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Policy change puts teachers in spotlight
Mar 18, 2013 6:38 pm
Though a formality, the Lebanon Board of Education made a policy change recently that could affect hundreds of teachers statewide working to make passing grades.
The policy, officially added to the city school board’s books March 11, is actually one schools across Tennessee have been under for more than a year. The policy, called Teacher Effect Data, deals with how teachers – not students – are graded.
The policy went into effect at the beginning of the last school year and sets a comprehensive standard by which teachers are expected to maintain.
The board added the following language to its policy March 11:
“The evaluation system measures both the quality of each teacher’s work in the classroom (qualitative) as well as what the students learn (quantitative) in order to present a comprehensive picture of the teacher’s effectiveness. Thirty-five percent of the rating is a measure of student growth over a year’s time, and 15 percent of the rating is student achievement relative to state standards.”
According to Lebanon Director of Schools Scott Benson, that 15 percent of the teachers’ overall score is based on how their students perform on the Tennessee Comprehensive Assessment Program exam to be given at the end of April.
“There is definitely more pressure on teachers today and more accountability,” Benson said. “So much is affected in that one snapshot in time on TCAP day. Some of this policy change comes into play based on that one test. It’s difficult.”
According to Benson, two subpar years in a teacher’s career could mean dismissal.
“The definition of teacher inefficiency was expanded by the state legislature last year,” Benson said. “The definition includes two inefficient years, and that could affect tenure status and job status.”
Before the new laws went into effect, teachers could score lower one year and remain consistent the next five to have that grade erased from their file. That’s not the case now.
The board removed the following wording from its policy:
“Teachers may opt to utilize their 1-5 score for another 15 percent of the formal evaluation process with the principal’s agreement.
“If a teacher has multiple year’s data, the three- or two-year average shall be used to calculate the 1-5 TVAAS Composite. If only one year’s data is available, it shall be used to calculate the 1-5 composite. Teacher effect data shall not be retained for use in evaluations for more than the most recent five years.”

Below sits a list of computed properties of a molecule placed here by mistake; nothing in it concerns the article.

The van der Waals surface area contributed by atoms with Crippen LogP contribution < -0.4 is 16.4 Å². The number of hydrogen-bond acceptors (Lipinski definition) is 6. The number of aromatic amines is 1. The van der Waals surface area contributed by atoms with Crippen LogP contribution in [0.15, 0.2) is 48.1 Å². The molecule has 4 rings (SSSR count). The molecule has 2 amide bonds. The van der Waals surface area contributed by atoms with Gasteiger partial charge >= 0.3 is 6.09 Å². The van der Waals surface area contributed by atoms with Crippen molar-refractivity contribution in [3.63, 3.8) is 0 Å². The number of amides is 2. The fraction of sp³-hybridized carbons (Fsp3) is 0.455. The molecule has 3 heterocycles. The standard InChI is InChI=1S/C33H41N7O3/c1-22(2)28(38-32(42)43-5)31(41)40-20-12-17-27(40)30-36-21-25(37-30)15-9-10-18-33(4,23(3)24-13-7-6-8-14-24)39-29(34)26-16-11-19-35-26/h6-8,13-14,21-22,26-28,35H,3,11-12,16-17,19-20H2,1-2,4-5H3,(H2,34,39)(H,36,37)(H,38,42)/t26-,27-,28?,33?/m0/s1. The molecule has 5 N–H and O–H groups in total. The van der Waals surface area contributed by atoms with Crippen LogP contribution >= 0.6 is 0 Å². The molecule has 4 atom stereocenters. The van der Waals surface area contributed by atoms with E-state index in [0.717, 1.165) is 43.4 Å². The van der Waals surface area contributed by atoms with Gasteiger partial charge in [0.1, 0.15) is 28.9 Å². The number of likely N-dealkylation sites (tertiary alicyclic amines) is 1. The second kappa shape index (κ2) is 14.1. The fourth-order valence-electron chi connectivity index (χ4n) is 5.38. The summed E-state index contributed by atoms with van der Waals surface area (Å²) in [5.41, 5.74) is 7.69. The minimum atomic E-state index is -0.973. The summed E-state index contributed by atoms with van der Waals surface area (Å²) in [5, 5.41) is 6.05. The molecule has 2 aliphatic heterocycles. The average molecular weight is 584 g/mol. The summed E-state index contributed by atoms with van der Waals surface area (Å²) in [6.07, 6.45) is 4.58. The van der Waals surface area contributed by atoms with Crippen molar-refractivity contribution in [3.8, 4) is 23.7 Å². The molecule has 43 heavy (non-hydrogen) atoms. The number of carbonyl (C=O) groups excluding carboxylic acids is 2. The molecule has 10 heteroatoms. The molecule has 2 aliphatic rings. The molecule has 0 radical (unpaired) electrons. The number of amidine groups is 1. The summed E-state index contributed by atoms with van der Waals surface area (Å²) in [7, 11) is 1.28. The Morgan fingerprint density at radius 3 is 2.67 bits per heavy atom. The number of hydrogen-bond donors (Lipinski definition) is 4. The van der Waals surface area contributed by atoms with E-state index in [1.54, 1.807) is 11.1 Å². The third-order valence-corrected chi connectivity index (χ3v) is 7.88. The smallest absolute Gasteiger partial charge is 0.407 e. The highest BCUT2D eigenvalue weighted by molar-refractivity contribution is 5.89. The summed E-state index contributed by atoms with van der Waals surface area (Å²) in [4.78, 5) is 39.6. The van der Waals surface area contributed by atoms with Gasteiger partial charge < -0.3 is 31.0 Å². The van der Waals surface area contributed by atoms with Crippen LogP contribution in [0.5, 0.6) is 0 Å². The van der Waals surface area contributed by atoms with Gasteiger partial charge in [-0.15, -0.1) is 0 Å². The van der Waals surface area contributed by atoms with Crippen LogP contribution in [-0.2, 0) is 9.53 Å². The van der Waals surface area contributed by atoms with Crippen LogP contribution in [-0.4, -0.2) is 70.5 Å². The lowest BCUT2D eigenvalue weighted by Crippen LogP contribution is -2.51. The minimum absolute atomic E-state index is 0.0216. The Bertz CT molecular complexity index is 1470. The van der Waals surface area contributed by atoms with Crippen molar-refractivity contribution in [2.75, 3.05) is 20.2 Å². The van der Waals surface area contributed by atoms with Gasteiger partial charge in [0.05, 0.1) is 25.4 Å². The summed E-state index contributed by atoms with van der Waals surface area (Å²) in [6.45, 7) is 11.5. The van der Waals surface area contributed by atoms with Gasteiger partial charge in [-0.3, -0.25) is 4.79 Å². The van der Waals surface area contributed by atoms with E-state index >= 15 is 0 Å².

According to the Tennessee Board of Education, Tennessee Value-Added Assessment System is a statistical analysis of achievement data that reveals academic growth over time for students and groups of students, such as those in a grade level or in a school. TVAAS is a tool that gives feedback to school leaders and teachers on student progress and assesses the influence of schooling on that progress. It allows districts to follow student achievement over time and provides schools with a longitudinal view of student performance. TVAAS provides valuable information for teams of teachers to inform instructional decisions. TVAAS is not an additional student test, but a tool to help districts make data-driven decisions.
Benson said more pressure is placed on Tennessee teachers than possibly ever before.
“Not just here, but across the state, you will have teachers who will have two years of ineffective scores [at the end of the school year],” Benson said. “It’s not an automatic, and it’s not left for chance, either. If you have ineffective scores as a teacher or a principal, you’re going to do everything you can to bring that up. Teachers and principals are going to seek as much help as they can to bring those scores up. It all comes down to the ultimate outcome, which is student learning.
And low-performance grades among teachers are something they now carry with them for life, which would make it much more difficult to be hired at another Tennessee school.
“If you’re a principal, that’s one of the things you are looking at,” Benson said. These scores are very important.”
Benson said the policy change was necessary but a mere formality since schools were operating under the new system since the beginning of school last year.
“I don’t think it had been updated since the new teacher evaluations were put in place,” he said. “We were getting them in line with those new evaluations that were passed about a year ago. We were updating the board policy to be in compliance with what the state is doing, and what we are doing.”
That same law also requires the TCAP to count as 20 percent of students’ spring semester grade. The purpose was to have students take the test more seriously than in the past since the TCAP is used to measure not only student, but also teacher, principal, school, district and state performance.